Second Sun Belt Broadens Population Shift
December 29, 2000
The 2000 census shows the "old" Sun Belt, anchored by Florida and California, is giving way to a new one. Population growth in those two states slowed markedly from 1990 to 2000, while states such as Nevada, Arizona, Georgia, North and South Carolina and Tennessee had fast-paced growth.
- California grew 26 percent from 1980 to 1990, but only 14 percent since then.
- Florida's population jumped 33 percent between 1980 and 1990, but only 24 percent in the following decade.
- By comparison, North Carolina's growth increased from 13 percent in the 1980s to 21 percent in the 1990s.
- Georgia went from a 19 percent increase to a 26 percent increase; Tennessee from six percent to 17 percent.
However, some analysts predict that as states in the Northeast and Midwest -- which lost people after the decline of old-line industries -- adapt to the high-tech and service economies, there will be less dramatic population shifts.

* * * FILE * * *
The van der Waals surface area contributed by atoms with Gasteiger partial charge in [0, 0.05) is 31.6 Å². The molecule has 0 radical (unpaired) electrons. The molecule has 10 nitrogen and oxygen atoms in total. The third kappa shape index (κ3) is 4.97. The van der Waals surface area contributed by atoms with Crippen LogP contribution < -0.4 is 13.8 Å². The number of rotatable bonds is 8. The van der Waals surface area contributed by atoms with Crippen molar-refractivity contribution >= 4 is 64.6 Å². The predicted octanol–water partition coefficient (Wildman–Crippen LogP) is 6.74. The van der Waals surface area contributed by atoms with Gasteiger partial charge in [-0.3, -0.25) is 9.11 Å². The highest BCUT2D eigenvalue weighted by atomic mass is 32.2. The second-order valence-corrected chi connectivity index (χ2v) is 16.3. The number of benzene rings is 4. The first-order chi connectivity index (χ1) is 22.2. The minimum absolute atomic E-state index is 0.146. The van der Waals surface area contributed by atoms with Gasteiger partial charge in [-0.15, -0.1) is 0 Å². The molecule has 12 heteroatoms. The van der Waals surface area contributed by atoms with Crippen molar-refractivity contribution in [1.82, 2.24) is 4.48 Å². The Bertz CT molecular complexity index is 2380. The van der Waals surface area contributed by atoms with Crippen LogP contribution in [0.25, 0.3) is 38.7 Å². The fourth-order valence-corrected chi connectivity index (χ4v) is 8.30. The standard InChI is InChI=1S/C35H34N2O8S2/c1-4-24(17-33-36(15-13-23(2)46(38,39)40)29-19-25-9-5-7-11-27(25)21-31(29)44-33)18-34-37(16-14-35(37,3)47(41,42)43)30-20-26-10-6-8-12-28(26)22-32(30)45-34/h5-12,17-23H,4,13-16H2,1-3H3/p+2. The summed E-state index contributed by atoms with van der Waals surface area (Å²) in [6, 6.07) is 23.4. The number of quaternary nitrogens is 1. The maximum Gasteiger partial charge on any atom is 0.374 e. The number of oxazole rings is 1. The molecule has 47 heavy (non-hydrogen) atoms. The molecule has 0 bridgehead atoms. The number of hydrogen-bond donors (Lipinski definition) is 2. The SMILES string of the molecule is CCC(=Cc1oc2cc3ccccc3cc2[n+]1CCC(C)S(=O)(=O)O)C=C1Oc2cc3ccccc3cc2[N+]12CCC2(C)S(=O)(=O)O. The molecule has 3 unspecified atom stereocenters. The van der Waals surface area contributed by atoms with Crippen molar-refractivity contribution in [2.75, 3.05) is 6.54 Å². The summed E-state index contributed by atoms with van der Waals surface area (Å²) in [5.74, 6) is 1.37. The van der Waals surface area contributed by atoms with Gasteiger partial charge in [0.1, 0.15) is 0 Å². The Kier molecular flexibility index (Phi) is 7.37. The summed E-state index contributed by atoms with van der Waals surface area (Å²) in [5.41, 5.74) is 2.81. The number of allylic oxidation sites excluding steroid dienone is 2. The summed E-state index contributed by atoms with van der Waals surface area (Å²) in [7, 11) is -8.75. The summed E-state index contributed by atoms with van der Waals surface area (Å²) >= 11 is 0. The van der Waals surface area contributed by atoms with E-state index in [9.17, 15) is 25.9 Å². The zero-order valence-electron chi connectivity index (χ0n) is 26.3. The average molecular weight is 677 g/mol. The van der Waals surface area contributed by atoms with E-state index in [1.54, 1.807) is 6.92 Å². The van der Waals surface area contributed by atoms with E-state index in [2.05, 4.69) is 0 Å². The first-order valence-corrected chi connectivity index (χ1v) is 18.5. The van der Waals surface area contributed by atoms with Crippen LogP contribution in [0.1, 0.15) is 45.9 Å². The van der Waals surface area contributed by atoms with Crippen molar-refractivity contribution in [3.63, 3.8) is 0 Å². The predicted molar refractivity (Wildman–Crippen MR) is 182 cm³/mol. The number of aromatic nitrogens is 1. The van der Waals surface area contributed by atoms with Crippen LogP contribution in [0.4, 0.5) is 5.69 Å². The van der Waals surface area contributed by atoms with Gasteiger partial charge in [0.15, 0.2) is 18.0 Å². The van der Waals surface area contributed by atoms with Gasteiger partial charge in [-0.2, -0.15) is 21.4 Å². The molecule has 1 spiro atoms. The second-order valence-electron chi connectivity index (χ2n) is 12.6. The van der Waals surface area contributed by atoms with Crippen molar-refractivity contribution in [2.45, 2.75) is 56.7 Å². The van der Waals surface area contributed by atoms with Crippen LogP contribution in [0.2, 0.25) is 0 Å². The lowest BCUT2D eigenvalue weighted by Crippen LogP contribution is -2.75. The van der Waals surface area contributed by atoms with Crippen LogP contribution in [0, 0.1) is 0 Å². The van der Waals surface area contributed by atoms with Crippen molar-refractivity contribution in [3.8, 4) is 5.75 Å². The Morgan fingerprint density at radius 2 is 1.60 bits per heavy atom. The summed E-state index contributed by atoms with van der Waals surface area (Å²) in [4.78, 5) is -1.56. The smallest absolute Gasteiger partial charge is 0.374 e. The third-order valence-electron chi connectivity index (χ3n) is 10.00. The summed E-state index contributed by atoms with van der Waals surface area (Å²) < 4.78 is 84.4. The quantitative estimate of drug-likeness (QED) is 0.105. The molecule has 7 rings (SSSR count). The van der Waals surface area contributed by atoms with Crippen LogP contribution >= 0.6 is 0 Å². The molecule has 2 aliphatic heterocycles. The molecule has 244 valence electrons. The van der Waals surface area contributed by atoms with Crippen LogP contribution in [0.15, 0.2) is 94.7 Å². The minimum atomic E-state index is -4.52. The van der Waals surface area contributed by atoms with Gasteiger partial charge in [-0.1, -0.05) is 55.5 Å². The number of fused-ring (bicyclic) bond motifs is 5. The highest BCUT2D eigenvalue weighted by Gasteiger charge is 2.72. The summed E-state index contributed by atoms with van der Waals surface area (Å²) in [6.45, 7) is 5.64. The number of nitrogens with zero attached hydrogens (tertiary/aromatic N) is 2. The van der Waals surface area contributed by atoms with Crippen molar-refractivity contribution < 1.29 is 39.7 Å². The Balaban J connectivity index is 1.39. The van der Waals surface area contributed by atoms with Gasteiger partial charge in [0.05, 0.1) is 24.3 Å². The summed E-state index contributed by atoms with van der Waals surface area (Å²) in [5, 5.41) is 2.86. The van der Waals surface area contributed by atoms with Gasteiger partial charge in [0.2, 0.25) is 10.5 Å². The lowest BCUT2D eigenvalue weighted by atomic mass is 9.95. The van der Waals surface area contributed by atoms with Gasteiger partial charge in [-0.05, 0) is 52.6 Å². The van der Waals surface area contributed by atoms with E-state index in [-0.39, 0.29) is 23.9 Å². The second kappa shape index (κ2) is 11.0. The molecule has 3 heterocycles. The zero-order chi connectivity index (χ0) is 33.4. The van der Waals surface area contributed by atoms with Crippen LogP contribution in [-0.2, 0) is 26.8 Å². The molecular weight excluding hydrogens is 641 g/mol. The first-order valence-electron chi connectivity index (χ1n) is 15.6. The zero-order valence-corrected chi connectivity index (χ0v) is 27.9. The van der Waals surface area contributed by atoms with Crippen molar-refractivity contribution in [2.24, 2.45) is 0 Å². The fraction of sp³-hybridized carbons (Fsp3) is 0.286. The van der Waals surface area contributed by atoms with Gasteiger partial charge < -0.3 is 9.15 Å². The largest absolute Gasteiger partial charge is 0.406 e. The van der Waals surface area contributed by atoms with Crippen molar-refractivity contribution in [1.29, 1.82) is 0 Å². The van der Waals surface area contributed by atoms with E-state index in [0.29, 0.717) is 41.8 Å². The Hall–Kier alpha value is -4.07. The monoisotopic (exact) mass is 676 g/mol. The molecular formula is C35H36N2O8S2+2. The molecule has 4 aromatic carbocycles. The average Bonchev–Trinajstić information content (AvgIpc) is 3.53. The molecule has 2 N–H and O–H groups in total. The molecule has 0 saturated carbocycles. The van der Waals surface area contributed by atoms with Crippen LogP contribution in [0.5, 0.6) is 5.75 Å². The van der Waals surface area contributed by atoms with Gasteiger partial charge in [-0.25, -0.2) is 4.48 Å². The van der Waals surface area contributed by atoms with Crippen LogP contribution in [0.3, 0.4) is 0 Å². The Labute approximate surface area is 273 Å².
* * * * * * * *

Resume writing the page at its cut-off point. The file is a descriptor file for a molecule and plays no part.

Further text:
A major impact of the census will be on representation in the U.S. House. Texas, Arizona, Florida and Georgia each gain two seats, while New York and Pennsylvania each lose two.
Gaining one seat each are California, Colorado, Nevada and North Carolina. Eight states lose a seat: Connecticut, Illinois, Indiana, Michigan, Mississippi, Ohio, Oklahoma and Wisconsin.
Source: Haya El Nasser, "Sun Belt is Hot, But Census Finds a Big Shift," and Tom Squitieri, "South, West Gains in House Continue," both USA Today, December 29, 2000.
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